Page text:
Richie re-energised for TDU
RICHIE Porte’s proudest moment in his stunning cycling career was not standing atop podiums, it was paying back the $30,000 his parents invested in him when the system rejected him.
The 33-year-old Tasmanian says his first appearance at the Santos Tour Down Under in 2008 forced him to shape his own destiny.
Porte was a UniSA wildcard rider 11 years ago, earning a start in SA by finishing fifth in the individual time trial at the national road cycling championships just before the event.
Claiming ninth in the general classification in his first major bike race tour was the turning point.
“I never came through the Australian Institute of Sport thing, I was forced to go over to Italy and I didn’t have the big support of an institute behind me,’’ Porte said ahead of mak- ing his official debut with the US registered Trek-Segafredo in the Down Under Classic today.
“I think that was for me the best. I think Italy kind of shaped me a little bit, my amateur days were hard.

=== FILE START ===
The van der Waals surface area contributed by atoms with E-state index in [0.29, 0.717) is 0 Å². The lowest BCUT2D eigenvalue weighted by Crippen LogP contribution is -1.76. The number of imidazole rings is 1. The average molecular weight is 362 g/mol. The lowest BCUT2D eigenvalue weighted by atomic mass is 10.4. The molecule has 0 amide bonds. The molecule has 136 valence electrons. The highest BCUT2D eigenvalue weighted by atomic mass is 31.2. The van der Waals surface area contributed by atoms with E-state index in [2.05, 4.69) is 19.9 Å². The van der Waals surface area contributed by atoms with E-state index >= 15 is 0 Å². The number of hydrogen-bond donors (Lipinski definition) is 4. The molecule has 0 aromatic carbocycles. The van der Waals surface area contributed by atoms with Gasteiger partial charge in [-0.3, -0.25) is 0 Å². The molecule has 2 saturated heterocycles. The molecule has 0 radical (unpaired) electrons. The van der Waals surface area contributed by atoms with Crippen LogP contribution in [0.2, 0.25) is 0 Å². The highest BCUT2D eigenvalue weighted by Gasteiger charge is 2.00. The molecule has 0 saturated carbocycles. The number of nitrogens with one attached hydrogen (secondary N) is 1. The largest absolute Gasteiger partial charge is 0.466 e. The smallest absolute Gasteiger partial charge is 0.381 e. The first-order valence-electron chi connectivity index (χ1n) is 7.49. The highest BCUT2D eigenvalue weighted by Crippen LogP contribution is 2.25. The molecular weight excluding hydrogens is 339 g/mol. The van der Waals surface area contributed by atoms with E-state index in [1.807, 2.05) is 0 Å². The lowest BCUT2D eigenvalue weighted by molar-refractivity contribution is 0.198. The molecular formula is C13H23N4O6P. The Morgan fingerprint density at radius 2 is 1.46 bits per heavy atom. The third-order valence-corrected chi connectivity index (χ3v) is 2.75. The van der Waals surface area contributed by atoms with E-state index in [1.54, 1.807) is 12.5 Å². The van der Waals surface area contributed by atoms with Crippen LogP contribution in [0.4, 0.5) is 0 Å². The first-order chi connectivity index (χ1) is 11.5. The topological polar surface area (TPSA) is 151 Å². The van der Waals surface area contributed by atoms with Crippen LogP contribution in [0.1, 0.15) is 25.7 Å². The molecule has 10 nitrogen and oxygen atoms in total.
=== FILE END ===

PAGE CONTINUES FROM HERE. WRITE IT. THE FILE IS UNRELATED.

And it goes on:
“It was a culture shock leaving Tassie [Tasmania] for Italy I owed my mum and dad a fortune.
“It’s probably one of the proudest moments of my life paying them back in 2013, they had no problem in doing that for me.
“I owed my parents about $30,000 for everything and to give it back, it was a proud moment. They didn’t expect the money back, but really this race for me was where it all started
“It’s just that this race can start careers. It’s an opportunity for every one of those guys in the UniSA team to get their name over the airwaves.
“And the WorldTour directors their ears prick up they re- member the names. I was lucky enough that my parents were financial enough to be able to do it and, having a little boy now, you’d do anything for your kids.”
The 2017 Tour Down Under winner, who has claimed five consecutive Willunga Hill stages and the only Australian to have won the Paris-Nice (twice) says his new team has re-energised his body and his thoughts.
After a meet-and-greet training camp in the US in November, Porte was allowed a leave pass to Tasmania where he has spent the past two months enjoying what he had missed after all the years of being based in Monaco, Europe.
“Changing teams was the first time since a long time that I was allowed to come back to Australia and just stay in the one place,’’ Porte said.
“I was just in Tassie riding my bike and I got into a good routine as a cyclist.”